This Teen Piggybacked His Brother For 57 Miles. Here's The Powerful Reason Why

06/08/2015 06:34 am ET | Updated Jun 08, 2015

“Beyond sore, beyond tired, beyond thankful, beyond blessed.”

Those were the words tweeted by 15-year-old Hunter Gandee Sunday after he successfully carried his 8-year-old brother on his back -- for 57 miles.

Hunter’s brother, Braden, has cerebral palsy, a neurological disorder that affects body movement and muscle coordination. Braden cannot walk without assistance.

In 2014, Hunter embarked on a challenge which he dubbed the “Cerebral Palsy Swagger” to raise awareness about his brother’s condition. For the challenge, Hunter walked for 40 miles while piggybacking Braden. The idea was to demonstrate "the physical and mental challenges faced everyday by those affected by cerebral palsy."

At the time, Hunter said the journey had made him more exhausted than he’d ever been in his life.

Still, for this year's challenge, the teen decided to push himself even harder.

Hunter and Braden started their journey on Friday in Lambertville, Michigan. Three days, 57 miles and a few breaks later, the pair arrived at their final destination -- the University of Michigan's Pediatric Rehabilitation Center in Ann Arbor.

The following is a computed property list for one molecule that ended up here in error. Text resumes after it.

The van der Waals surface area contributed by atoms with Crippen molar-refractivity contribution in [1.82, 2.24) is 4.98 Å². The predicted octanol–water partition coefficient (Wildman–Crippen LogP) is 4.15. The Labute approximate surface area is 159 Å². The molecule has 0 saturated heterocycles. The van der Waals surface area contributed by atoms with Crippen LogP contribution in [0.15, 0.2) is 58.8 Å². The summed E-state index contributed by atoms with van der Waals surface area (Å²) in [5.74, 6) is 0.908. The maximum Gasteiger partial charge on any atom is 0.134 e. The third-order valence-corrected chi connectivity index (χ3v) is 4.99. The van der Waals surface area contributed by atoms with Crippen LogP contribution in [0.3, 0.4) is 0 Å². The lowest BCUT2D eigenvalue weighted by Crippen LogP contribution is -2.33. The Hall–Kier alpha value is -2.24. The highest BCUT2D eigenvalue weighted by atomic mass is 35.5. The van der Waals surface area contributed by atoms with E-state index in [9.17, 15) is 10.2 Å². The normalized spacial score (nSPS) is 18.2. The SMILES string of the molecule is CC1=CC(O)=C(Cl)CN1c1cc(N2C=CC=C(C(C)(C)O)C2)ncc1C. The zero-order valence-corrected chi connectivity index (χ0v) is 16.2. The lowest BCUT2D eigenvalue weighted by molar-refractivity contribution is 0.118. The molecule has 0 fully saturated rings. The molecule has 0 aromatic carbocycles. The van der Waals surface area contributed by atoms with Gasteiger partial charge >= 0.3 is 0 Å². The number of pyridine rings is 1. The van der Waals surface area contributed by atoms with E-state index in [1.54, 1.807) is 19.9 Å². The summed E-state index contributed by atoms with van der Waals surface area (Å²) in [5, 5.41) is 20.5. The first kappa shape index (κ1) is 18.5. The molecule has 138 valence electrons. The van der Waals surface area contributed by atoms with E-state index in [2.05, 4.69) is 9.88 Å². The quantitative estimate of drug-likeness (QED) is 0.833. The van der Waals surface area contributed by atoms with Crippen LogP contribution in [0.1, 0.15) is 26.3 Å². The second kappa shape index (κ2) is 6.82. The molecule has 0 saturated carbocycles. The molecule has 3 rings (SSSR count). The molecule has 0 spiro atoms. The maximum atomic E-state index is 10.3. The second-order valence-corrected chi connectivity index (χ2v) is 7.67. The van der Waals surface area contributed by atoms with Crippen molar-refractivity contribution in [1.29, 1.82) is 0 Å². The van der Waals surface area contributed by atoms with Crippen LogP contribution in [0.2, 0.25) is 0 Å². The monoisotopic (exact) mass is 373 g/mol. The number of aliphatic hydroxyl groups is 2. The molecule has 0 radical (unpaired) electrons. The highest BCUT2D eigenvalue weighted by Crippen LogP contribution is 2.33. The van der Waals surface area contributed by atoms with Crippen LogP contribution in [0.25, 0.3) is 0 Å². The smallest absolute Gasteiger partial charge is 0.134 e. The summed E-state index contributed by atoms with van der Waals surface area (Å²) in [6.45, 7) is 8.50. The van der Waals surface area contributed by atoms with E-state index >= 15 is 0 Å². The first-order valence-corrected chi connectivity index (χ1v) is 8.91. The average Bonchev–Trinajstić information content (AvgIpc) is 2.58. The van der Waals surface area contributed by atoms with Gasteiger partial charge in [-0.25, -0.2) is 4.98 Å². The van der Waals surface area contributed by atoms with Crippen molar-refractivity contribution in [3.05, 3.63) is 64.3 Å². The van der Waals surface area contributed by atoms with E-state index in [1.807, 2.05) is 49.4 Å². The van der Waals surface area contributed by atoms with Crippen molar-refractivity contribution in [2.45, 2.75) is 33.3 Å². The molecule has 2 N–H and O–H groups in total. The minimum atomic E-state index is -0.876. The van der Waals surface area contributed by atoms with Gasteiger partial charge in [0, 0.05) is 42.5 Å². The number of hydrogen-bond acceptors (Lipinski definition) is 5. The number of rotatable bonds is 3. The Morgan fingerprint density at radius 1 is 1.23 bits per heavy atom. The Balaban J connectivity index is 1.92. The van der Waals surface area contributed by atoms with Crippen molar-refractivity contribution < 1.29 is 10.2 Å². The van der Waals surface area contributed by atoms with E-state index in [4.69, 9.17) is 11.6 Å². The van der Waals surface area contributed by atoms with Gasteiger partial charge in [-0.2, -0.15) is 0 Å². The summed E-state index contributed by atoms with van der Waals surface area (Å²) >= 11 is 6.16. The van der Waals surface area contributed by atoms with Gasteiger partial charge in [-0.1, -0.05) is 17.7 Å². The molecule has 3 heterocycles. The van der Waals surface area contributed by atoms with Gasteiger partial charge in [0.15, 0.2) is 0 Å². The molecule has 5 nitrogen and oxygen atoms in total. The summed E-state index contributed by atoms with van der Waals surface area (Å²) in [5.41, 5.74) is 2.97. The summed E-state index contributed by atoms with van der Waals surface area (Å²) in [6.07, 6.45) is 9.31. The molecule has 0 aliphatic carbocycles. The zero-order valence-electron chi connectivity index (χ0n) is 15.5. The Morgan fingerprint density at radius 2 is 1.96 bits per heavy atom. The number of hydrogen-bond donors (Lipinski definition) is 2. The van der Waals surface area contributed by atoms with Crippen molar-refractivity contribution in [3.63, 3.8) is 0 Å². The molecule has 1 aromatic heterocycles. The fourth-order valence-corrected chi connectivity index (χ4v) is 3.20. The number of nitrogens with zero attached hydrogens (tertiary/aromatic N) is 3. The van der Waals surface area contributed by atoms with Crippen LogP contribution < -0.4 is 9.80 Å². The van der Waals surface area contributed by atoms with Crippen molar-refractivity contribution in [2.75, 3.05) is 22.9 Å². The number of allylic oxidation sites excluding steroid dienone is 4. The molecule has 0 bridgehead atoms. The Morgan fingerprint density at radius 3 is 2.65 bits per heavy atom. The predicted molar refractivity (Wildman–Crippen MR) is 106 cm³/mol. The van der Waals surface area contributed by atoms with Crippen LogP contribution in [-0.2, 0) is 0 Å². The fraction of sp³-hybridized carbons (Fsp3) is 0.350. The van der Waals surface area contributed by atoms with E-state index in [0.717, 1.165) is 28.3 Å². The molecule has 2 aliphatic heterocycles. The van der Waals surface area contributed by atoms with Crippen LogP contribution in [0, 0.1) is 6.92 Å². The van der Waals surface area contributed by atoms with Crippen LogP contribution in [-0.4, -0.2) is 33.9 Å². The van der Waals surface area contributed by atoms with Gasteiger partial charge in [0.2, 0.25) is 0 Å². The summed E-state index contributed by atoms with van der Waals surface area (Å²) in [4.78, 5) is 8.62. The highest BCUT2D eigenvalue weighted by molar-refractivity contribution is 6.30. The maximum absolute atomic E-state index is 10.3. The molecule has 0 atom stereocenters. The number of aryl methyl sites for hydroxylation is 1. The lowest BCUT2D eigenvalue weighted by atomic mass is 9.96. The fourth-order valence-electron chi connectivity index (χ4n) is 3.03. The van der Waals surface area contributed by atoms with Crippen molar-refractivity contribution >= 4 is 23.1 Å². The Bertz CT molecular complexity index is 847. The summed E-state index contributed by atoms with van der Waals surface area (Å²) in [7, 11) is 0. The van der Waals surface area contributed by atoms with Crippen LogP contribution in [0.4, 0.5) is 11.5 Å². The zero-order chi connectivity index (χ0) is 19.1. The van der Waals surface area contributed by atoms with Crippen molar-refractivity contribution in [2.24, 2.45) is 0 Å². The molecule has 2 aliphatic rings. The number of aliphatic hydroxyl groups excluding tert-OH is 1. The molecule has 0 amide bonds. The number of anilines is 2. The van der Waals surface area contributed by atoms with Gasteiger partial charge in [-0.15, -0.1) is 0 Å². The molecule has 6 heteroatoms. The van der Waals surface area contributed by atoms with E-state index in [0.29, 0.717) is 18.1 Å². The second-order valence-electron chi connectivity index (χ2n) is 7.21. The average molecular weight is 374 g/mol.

That was “definitely the hardest thing I've ever done in my life,” Hunter wrote on Twitter after completing the challenge.

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Hunter told the Associated Press that the challenge was a big success. "We were able to reach more people," he said. "That's what our goal was."

As photos and video of the challenge shows, the brothers had no shortage of community support during their journey.

According to MLive.com, it was an emotional moment for not just Hunter and his family, but also for some onlookers, when the brothers finally reached their destination.

"When I first heard about this last year, I immediately started crying," Maureen Kijek, a supporter at the finish line whose son has cerebral palsy, told the news outlet. "As a parent [of a child with the condition] you feel alone so often. It's nice to see a community come together in support."

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